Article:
It wasn't too long ago that the annual New York State Fair was a regular stop for a U.S. Senator from New York considered a likely candidate for President. That, of course was Hillary Clinton. But, as YNN's Bill Carey reports, there is some talk percolating in political circles about a potential national role for New York's newest U.S. Senator.
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SYRACUSE, N.Y. -- By most accounts, New York's junior U.S. Senator, who is still filling out what remained of Hillary Clinton's term is headed into the fall, likely to win her first six year term. She says her travels across the state have brought her closer to the people she represents.
Gillibrand said, “My job in this election is to talk to voters, tell them what I care about, what I'm fighting for and why I represent their views and values better.”
Gillibrand has surprised a number of political observers who thought the former congresswoman, virtually unknown before her appointment to the Senate in 2008, might have a hard time hanging on to the seat. She has done so well that people have begun mentioning her name in connection with 2016 when democrats will be selecting a new national ticket. Many of the people meeting the Senator say it's not a bad idea.
“That would be wonderful. Yeah, that would be great,” Auburn resident Margaret Ganey said.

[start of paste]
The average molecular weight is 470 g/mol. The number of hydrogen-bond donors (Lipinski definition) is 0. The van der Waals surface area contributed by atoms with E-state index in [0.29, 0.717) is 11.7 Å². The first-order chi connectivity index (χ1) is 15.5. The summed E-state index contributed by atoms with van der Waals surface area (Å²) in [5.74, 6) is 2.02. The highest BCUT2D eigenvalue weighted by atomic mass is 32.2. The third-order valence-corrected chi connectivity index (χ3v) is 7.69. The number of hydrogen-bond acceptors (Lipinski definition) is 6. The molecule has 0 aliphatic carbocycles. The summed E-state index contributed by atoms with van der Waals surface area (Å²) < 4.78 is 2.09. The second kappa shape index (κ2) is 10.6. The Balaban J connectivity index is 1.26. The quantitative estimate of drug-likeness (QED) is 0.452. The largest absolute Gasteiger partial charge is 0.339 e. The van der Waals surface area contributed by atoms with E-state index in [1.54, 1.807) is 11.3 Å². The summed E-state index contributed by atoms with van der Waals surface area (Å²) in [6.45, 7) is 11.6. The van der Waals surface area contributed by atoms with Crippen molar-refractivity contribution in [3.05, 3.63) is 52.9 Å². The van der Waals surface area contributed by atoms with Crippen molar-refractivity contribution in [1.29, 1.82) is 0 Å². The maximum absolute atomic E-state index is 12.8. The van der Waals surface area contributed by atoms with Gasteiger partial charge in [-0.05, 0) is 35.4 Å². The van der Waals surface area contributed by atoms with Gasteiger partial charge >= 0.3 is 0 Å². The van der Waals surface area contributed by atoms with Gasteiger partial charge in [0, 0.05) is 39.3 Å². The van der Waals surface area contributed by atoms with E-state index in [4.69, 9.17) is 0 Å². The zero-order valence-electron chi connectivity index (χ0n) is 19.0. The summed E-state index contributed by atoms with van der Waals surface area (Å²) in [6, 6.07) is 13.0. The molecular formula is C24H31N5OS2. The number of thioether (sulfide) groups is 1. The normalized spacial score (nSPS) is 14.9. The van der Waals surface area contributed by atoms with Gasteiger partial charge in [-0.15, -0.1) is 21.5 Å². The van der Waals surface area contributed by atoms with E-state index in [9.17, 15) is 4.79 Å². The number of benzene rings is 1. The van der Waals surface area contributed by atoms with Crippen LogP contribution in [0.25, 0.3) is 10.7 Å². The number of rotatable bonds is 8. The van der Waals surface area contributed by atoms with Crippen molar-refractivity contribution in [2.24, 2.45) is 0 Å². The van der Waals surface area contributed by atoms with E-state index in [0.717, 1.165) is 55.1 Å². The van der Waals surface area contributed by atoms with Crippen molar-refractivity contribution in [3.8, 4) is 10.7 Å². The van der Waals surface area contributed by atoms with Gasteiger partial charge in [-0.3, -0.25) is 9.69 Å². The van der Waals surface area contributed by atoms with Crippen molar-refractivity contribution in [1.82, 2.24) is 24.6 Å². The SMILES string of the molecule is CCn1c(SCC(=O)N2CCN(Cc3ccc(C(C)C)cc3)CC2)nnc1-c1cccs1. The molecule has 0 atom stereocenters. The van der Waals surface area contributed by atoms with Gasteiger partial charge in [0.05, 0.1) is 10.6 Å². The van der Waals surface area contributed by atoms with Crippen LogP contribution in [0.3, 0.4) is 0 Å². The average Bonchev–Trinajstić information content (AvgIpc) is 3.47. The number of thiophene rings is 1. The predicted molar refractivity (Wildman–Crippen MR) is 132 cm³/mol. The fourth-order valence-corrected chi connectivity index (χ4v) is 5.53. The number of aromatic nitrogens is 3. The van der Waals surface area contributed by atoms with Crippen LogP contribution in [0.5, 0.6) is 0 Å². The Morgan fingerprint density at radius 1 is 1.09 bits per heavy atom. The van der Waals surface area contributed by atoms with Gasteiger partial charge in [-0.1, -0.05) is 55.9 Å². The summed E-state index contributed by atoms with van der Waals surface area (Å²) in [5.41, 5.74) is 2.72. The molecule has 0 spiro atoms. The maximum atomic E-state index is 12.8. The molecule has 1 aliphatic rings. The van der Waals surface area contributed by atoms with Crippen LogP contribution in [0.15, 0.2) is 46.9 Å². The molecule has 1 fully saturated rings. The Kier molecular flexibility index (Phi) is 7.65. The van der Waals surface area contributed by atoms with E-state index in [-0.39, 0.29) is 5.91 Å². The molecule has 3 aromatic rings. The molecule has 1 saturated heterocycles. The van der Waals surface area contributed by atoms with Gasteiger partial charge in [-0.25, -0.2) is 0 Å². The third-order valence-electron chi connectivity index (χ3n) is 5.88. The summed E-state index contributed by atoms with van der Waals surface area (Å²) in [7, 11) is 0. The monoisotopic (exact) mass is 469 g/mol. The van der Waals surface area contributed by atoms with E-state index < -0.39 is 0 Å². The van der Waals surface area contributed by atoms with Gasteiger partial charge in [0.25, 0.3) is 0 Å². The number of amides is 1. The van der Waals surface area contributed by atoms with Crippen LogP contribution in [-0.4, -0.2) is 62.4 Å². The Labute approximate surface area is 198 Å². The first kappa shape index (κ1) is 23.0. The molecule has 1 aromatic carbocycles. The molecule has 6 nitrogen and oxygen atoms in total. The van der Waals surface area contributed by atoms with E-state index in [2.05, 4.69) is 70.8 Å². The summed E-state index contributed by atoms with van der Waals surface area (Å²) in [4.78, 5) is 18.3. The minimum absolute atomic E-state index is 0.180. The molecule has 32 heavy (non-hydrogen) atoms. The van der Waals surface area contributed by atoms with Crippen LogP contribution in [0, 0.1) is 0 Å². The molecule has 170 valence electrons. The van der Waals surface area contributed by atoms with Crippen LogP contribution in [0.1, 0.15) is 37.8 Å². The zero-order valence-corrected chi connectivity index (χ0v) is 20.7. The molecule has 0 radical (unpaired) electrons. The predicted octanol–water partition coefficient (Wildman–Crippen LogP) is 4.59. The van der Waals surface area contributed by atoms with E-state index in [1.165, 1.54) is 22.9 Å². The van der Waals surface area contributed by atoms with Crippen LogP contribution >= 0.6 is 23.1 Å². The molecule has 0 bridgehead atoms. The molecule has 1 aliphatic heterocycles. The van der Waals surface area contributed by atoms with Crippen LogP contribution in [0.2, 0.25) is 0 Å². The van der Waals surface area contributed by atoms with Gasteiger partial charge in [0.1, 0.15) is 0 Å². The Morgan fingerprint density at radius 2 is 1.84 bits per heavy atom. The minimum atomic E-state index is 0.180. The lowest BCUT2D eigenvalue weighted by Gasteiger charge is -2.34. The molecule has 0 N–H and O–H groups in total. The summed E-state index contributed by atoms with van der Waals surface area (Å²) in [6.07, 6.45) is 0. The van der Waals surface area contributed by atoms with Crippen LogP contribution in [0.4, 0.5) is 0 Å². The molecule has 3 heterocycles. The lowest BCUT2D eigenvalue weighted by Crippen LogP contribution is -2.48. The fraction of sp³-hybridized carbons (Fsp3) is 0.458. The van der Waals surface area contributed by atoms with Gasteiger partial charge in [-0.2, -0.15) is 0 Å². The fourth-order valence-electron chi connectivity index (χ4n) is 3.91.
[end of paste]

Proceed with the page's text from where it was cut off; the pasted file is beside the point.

“Think she's ready?” our reporter asked.
Ganey replied, “I think she will be by then.”
The woman hoping to derail Kirsten Gillibrand's political career was visiting the State Fair, as well. Her view, obviously, is very different.
“I don't know where it's coming from, but it strikes me as fairly ridiculous. She strikes me as someone who is fundamentally ‘unserious’ and hasn't addressed the needs of New York,” U.S. Senate candidate Wendy Long said.
Next week, Gillibrand is due to meet with Democratic National Convention delegates from Iowa, the type of session presidential hopefuls take part in, although she brushes aside the speculation.
“Of course, it's very kind and flattering, but my intention is to be Senator from New York, as long as possible and I don't have that interest. But I appreciate it. It's nice,” Gillibrand said.
While it may be flattering that there's discussion of her name for a potential national ticket role in 2016, all of that talk cold prove to be a drawback for a Senator seeking re-election in 2012.
Voters tend to want their candidates to stay in the job they're elected to. And the Senator is ready to take the further step. A pledge that she is going nowhere in 2016.
Gillibrand said, “Yes. I plan to serve my entire term. I want this job. This is the job I want and I really love serving in the U.S. Senate.”
If she scores a big victory in November, though, expect the "talk" to intensify.